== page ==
City Council tables Cabinet Shop issue
The demolition of a building in downtown Basehor could end up costing the city between $14,000 to $28,000 in expenses, city officials said.
On Friday, May 5, the Cabinet Shop of Basehor on 155th Street was destroyed by a fire that started in the wood working area.
At the Basehor City Council meeting Monday, Sept. 17, the City Council was scheduled to take action on an agreement that would begin the demolition process on the building.
The City Council tabled the issue so it could research the possibility of obtaining state funds to help pay for the demolition.
City officials said the initial bids for the demolition would cost approximately $38,500. Presently, Cabinet Shop owner Ken Lindsley would be responsible for $10,000 of that cost, leaving the city to pay for the remaining $28,500, city officials said.
The city's portion could be lessened if and when Lindsley sells the property.
"Hopefully, when the Lindsleys' sell the property they can pay the city back," Basehor City Codes Administrator Mike Hooper said.
The problem with financing the demolition stems from the insurance on the property at the time of the fire.
Hooper said the mortgage on the building was more than what the insurance covered.
In addition to paying for the demolition of the building, City Council members were also worried that paying for the building's removal would set a bad precedent for other businesses in the city.
"There are several problems," City Council member Chris Garcia said. "It is an eye sore and a safety problem. Would this set a precedent that the city is going to pay for tearing down underinsured businesses?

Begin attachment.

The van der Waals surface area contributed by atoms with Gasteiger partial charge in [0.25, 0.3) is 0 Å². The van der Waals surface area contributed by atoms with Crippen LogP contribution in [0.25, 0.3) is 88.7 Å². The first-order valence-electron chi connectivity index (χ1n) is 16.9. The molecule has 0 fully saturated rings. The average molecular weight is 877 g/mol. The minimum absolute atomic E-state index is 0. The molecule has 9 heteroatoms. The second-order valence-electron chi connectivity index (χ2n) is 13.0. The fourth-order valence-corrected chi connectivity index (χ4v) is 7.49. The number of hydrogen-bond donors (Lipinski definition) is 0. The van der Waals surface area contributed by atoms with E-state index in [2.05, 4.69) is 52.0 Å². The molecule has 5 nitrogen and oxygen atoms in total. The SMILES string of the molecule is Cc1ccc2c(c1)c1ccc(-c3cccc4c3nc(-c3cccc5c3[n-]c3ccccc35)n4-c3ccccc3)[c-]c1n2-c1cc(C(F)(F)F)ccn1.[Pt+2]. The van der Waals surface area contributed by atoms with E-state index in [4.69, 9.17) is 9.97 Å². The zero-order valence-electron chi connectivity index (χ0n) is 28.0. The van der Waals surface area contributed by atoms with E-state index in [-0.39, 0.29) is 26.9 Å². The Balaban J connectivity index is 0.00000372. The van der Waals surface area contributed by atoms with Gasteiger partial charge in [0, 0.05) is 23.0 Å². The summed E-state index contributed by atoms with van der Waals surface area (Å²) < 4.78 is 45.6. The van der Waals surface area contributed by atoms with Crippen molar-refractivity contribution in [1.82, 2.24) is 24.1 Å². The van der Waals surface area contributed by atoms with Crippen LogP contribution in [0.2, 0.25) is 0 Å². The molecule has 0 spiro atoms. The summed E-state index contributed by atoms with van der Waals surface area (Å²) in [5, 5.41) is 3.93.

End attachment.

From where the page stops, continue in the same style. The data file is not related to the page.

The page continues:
"I think as a business owner they should have some responsibility on it."
It has been the determination of the City Council to remove the building as soon as possible because it poses a safety risk to the public.
Should anyone get hurt being inside or around the building, the city could be held liable, city officials said.
Basehor Police Chief Vince Weston said members of the Police Department have seen people inside the building when they weren't supposed to be.
"It should be condemned and there should be nobody inside the building and that is not happening right now," Weston said.
Basehor City Attorney John Thompson said the city and property owners have been working on a solution to the problem but no plans had been finalized yet.
Hooper said he expected there to be a resolution of the situation by the October Basehor City Council meeting.
While one business is up for removal, another one could be coming to the city in the near future.
During the Monday night meeting, City Council members were given a business plan for a proposed new restaurant in the city of Basehor.
The restaurant would be located in the Crestwood Country Estate subdivision on 155th Street in Basehor. Restaurant manager and Basehor resident Pernell Dye was scheduled to address the council but did not attend the meeting for undisclosed reasons.
However, City Council members seemed impressed by the plan for the restaurant named The Courtyard Caf
"If they are going to do even 70 percent of what the conceptual plan says then I am in favor of it," Basehor City Council president Joe Scherer said.
After briefly reviewing the plan, Basehor Mayor Bill Hooker agreed with Scherer.
"I think that is the consensus of everybody," Hooker said.
According to the business plan given to the council, the restaurant would be located on two acres of ground and would include three dining rooms, a courtyard patio, a bar and a 1,800 square foot reception facility. The restaurant would also serve breakfast, lunch and dinner.
City officials said the restaurant is currently working on financing details, but has asked the Council for support.